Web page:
Meet the New Law Dean

Robert “Bob” Klonoff, a leading legal scholar, professor of law at the University of Missouri–Kansas City School of Law, and former senior partner at the law firm of Jones Day, has been named the next dean of Lewis & Clark Law School. He takes up his post on July 1.

Robert “Bob” Klonoff, a leading legal scholar, professor of law at the University of Missouri–Kansas City School of Law, and former senior partner at the law firm of Jones Day, has been named the next dean of Lewis & Clark Law School. He takes up his post on July 1.

You’re a native Oregonian. How do you feel about returning to Portland? 

I’m really excited about it. I’ve even been getting letters and e-mails from people I knew when I was a student at Grant High School.

Your dad owned Beaumont Pharmacy in Northeast Portland. Did you work there when you were a kid? 

I did–especially during the holidays. But I had other jobs too: I worked in food service at Providence Hospital, sold refreshments at Portland Beavers games, and worked as a warehouse packer at Import Plaza. My parents thought it was important for me to learn the value of a dollar.

You’ve specialized in class-action litigation. Why did you choose that specialty? 

I find it intellectually stimulating. It’s a complicated area–sort of like the organic chemistry of law. The problems are challenging and interesting; the cases are big; and good lawyers tend to be found on all sides. 

You’ve written a popular casebook on class actions. How did this come about? 

No class-action textbook existed when my coauthor and I started that project. It’s not like writing about criminal or contract law, where there are established areas you know you need to cover. We had to figure out what subjects to cover. That was the challenge of it–and the fun. 

How did you end up at Jones Day, a major law firm headquartered in Washington, D.C.?

Two colleagues of mine from the Solicitor General’s Office had left the Justice Department to start a Supreme Court practice at Jones Day. Very few firms at that time had a Supreme Court practice. These guys had been high-profile government lawyers–one had clerked for Justice Rehnquist, the other for Justice O’Connor. They were also close friends of mine. It was an opportunity I couldn’t pass up.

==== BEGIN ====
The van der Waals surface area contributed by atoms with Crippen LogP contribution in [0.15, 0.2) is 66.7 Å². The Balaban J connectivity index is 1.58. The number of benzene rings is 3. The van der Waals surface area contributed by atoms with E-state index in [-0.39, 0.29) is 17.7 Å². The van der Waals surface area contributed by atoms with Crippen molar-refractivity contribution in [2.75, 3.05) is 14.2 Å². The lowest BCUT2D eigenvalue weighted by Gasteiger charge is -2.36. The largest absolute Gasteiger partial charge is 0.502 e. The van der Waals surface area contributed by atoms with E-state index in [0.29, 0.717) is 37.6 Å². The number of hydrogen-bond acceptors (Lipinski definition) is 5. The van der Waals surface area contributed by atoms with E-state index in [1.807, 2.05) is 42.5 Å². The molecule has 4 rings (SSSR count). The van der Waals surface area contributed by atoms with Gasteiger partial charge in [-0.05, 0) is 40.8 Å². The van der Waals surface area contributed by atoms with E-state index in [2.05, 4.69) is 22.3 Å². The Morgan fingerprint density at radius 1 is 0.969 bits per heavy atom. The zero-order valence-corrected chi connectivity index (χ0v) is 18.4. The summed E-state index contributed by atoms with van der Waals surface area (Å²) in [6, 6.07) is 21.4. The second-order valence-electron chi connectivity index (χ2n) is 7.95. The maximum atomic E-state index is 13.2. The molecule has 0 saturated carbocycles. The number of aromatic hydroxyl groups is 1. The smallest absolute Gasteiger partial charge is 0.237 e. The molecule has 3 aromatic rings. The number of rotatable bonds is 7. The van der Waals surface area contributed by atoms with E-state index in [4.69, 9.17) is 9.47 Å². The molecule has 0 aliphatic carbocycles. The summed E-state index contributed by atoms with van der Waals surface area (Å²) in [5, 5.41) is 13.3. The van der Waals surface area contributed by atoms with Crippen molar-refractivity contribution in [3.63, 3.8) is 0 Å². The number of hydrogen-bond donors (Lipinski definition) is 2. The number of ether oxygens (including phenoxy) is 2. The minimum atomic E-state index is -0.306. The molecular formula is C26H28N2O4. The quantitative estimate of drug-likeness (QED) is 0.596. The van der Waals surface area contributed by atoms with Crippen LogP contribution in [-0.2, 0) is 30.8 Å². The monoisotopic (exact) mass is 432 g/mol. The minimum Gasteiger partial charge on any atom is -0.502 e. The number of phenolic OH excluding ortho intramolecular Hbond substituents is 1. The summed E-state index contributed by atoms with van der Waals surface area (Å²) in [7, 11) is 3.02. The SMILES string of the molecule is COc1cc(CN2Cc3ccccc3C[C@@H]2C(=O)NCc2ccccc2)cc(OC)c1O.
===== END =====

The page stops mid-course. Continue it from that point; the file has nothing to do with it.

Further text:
You’ve argued eight cases before the Supreme Court. What is that experience like? 

It’s unbelievable. There’s nothing to prepare you for arguing before the highest court in the land. My first Supreme Court argument was in 1986, when I was an assistant to the solicitor general. The place was loaded with family, friends, colleagues, and tourists. I was dressed in the traditional morning suit. I had lots of oral argument experience going in, but it was still incredibly intimidating.

Why did you leave D.C. to become a law professor? 

While I was at Jones Day, I got a call out of the blue about an endowed, tenured chair at the University of Missouri at Kansas City. I had not applied and didn’t know a soul in Kansas City, but the prospect of being a full-time academic was exciting. When I left D.C., the joke at Jones Day was, “We’ll see you in six months.” But I fell in love with academia and never looked back.

What do you enjoy about teaching? 

I enjoy the impact you can have. I wanted to give back, and for me, teaching was a way to do that. I get many calls and letters from former students telling me how valuable the courses they took from me have been in their actual law practice. Such feedback is incredibly rewarding.

You have a long history of pro bono work. Why are you committed to this type of work? 

I got into pro bono work at the outset of my career at Jones Day. One of my proudest achievements was to help set up a walk-in law clinic for low-income D.C. residents. It was an enormous undertaking, but the clinic is still thriving, years after we set it up. Hundreds, if not thousands, of people have been helped.

After that, I took over the pro bono program for the entire law firm, which involved overseeing 2,500 lawyers. It was a huge job, but I gained a lot of administrative experience that I think will be helpful as dean. During my tenure, we ended up more than doubling the firm’s annual pro bono hours.

Why did you take the position at Lewis & Clark? 

Number one–it’s a great law school, a fantastic law school. It has more riches than I’d even realized. It’s an amazing place. Everyone knows how strong the school is in environmental law, but it’s strong in so many other areas as well–such as intellectual property, business law, and animal law. And returning to Portland was a huge draw. I grew up with Lewis & Clark–I know the school, I know the area.

What are your priorities for the law school? 

Fundraising, of course, is at the top of my list, because everything else depends on resources. I’d like to raise money for new and improved facilities, endowed chairs, scholarships, and faculty and program enhancements. 

Also, I have lots of contacts based on my many years in Washington, D.C. I want to see the law school bring in judges, scholars, and practitioners from around the country for cutting-edge programs that will enhance the law school’s profile nationwide.

I would like to see the law school expand its international programs with foreign law schools. When I was at UMKC, I taught two summers at Peking University. It was a fantastic experience. 

What do you do for fun? 

I have a 12-year-old son who keeps me young. We like to bike ride, play guitar, swim, and travel. I’m big into music of all kinds.

How does your son feel about moving? 

I think if we were moving anywhere other than Portland, it would be a tougher sell. But he’s been hearing all his life how great it was to grow up in Portland–now he’ll get to see for himself.